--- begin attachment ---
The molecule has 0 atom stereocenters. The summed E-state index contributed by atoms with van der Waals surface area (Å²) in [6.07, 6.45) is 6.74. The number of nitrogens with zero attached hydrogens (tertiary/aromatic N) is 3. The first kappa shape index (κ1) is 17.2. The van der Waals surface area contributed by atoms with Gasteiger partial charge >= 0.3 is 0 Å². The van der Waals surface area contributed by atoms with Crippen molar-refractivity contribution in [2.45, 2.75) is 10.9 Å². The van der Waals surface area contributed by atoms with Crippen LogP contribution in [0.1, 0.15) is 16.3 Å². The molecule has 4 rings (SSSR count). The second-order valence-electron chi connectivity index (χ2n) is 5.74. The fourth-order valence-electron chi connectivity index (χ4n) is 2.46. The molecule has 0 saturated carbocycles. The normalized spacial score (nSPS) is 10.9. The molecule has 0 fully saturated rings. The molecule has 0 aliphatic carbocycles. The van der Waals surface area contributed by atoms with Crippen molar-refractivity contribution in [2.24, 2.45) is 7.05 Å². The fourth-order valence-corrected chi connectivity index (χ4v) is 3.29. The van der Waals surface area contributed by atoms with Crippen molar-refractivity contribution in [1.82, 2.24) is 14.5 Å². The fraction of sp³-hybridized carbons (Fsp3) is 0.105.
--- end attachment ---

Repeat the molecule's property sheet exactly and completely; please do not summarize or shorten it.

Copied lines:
The molecule has 0 atom stereocenters. The summed E-state index contributed by atoms with van der Waals surface area (Å²) in [6.07, 6.45) is 6.74. The number of nitrogens with zero attached hydrogens (tertiary/aromatic N) is 3. The first kappa shape index (κ1) is 17.2. The van der Waals surface area contributed by atoms with Gasteiger partial charge >= 0.3 is 0 Å². The van der Waals surface area contributed by atoms with Crippen molar-refractivity contribution in [2.45, 2.75) is 10.9 Å². The van der Waals surface area contributed by atoms with Crippen LogP contribution in [0.1, 0.15) is 16.3 Å². The molecule has 4 rings (SSSR count). The second-order valence-electron chi connectivity index (χ2n) is 5.74. The fourth-order valence-electron chi connectivity index (χ4n) is 2.46. The molecule has 0 saturated carbocycles. The normalized spacial score (nSPS) is 10.9. The molecule has 0 fully saturated rings. The molecule has 0 aliphatic carbocycles. The van der Waals surface area contributed by atoms with Crippen molar-refractivity contribution in [2.24, 2.45) is 7.05 Å². The fourth-order valence-corrected chi connectivity index (χ4v) is 3.29. The van der Waals surface area contributed by atoms with Crippen molar-refractivity contribution in [1.82, 2.24) is 14.5 Å². The fraction of sp³-hybridized carbons (Fsp3) is 0.105.